Sanitation workers in Bangladesh do a job no one else wants yet one that is essential for public health. They are ostracised by society and work under extremely hazardous conditions that can end in death all too often. A report published last week by the World Health Organisation (WHO) titled “Health, Safety and Dignity of Sanitation Workers – An Initial Assessment” tells us that local sanitation workers are lacking in job skills, basic education, and more often than not, inherit the profession from their parents. While significant progress has been made in the overall sanitation situation in Bangladesh, these workers are looked at with disdain by other people, and yet, they fulfil an essential function in keeping our sewage lines functioning.
They are employed by subcontractors and work as sewer cleaners, where they dive into the pools of human waste without any protective gear. The buildup of methane gas and other poisonous fumes often end in loss of consciousness in the best-case scenario and death in the worst. Though sanitation work is touted as a formal job, the reality is that these sanitation workers do not enjoy any legal protection whatsoever as they are mostly employed on a contractual basis and hence are not secured by labour laws. So, in case of any injury resulting from the work they do, they are not eligible for any compensation.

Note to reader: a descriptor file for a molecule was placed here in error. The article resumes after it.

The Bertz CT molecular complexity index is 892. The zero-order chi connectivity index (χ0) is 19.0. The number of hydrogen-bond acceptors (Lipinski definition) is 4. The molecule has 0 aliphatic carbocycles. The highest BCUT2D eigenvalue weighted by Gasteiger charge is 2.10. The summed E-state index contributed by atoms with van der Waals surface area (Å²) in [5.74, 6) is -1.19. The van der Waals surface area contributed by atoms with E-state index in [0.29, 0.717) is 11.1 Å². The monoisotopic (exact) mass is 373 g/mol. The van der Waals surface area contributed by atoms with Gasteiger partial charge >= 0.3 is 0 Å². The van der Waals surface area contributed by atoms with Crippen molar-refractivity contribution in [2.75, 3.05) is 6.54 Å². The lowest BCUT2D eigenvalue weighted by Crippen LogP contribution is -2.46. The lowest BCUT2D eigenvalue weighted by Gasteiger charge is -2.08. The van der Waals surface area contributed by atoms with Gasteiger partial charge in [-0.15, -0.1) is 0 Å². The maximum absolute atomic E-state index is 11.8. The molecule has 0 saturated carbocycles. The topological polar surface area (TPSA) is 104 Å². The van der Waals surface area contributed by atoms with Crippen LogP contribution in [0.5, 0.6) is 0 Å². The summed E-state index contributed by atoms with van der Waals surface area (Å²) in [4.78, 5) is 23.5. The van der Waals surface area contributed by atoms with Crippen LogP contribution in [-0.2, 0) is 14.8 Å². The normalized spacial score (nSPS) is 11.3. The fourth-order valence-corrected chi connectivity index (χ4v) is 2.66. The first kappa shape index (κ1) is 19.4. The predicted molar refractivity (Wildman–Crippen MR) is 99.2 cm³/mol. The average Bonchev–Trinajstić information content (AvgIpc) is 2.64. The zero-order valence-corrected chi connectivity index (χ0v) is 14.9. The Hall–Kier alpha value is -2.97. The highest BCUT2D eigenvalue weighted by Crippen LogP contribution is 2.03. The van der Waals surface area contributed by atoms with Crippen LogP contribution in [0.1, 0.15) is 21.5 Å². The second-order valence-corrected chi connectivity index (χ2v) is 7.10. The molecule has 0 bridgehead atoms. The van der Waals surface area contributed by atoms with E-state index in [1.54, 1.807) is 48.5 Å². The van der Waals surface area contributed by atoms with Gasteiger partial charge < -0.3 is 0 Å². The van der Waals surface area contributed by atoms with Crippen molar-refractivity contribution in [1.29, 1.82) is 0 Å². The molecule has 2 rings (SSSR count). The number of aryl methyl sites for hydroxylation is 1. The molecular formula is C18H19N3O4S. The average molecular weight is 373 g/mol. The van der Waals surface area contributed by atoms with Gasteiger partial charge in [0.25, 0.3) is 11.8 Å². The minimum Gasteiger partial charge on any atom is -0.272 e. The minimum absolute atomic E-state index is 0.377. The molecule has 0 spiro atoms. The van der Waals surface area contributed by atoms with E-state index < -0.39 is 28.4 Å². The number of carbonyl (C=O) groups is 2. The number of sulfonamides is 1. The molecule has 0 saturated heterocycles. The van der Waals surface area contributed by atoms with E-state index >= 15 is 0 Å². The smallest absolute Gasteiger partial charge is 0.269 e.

Prolonged exposure to toxic fumes results in physical and medical issues. These include from the mild—headaches, dizziness, fever—to the more serious conditions like, cholera, gastroenteritis, hepatitis, polio, etc. Seldom do we wonder how our garbage and liquid waste are taken care of. The workers keeping the city clean deserve to be recognised. Without them, no urban centre would be liveable and it is time to take cognizance of their service to the city by giving them due credit and formalising their services as city corporation workers with proper benefits.